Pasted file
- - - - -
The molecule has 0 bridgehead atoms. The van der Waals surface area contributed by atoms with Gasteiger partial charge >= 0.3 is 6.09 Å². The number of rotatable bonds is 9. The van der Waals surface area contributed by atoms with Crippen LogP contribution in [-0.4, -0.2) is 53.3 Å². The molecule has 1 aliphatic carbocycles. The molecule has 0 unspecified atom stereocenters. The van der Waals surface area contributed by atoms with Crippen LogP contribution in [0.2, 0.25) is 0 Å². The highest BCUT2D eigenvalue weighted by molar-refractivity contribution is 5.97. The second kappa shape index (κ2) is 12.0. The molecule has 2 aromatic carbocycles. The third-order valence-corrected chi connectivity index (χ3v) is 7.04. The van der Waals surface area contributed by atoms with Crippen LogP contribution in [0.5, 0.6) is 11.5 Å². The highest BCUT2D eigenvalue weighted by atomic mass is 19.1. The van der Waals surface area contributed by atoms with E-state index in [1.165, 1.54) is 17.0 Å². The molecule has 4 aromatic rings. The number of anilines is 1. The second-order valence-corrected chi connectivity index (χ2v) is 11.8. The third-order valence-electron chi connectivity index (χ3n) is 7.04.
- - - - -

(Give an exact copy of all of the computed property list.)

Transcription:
The molecule has 0 bridgehead atoms. The van der Waals surface area contributed by atoms with Gasteiger partial charge >= 0.3 is 6.09 Å². The number of rotatable bonds is 9. The van der Waals surface area contributed by atoms with Crippen LogP contribution in [-0.4, -0.2) is 53.3 Å². The molecule has 1 aliphatic carbocycles. The molecule has 0 unspecified atom stereocenters. The van der Waals surface area contributed by atoms with Crippen LogP contribution in [0.2, 0.25) is 0 Å². The highest BCUT2D eigenvalue weighted by molar-refractivity contribution is 5.97. The second kappa shape index (κ2) is 12.0. The molecule has 2 aromatic carbocycles. The third-order valence-corrected chi connectivity index (χ3v) is 7.04. The van der Waals surface area contributed by atoms with Crippen LogP contribution in [0.5, 0.6) is 11.5 Å². The highest BCUT2D eigenvalue weighted by atomic mass is 19.1. The van der Waals surface area contributed by atoms with E-state index in [1.165, 1.54) is 17.0 Å². The molecule has 4 aromatic rings. The number of anilines is 1. The second-order valence-corrected chi connectivity index (χ2v) is 11.8. The third-order valence-electron chi connectivity index (χ3n) is 7.04.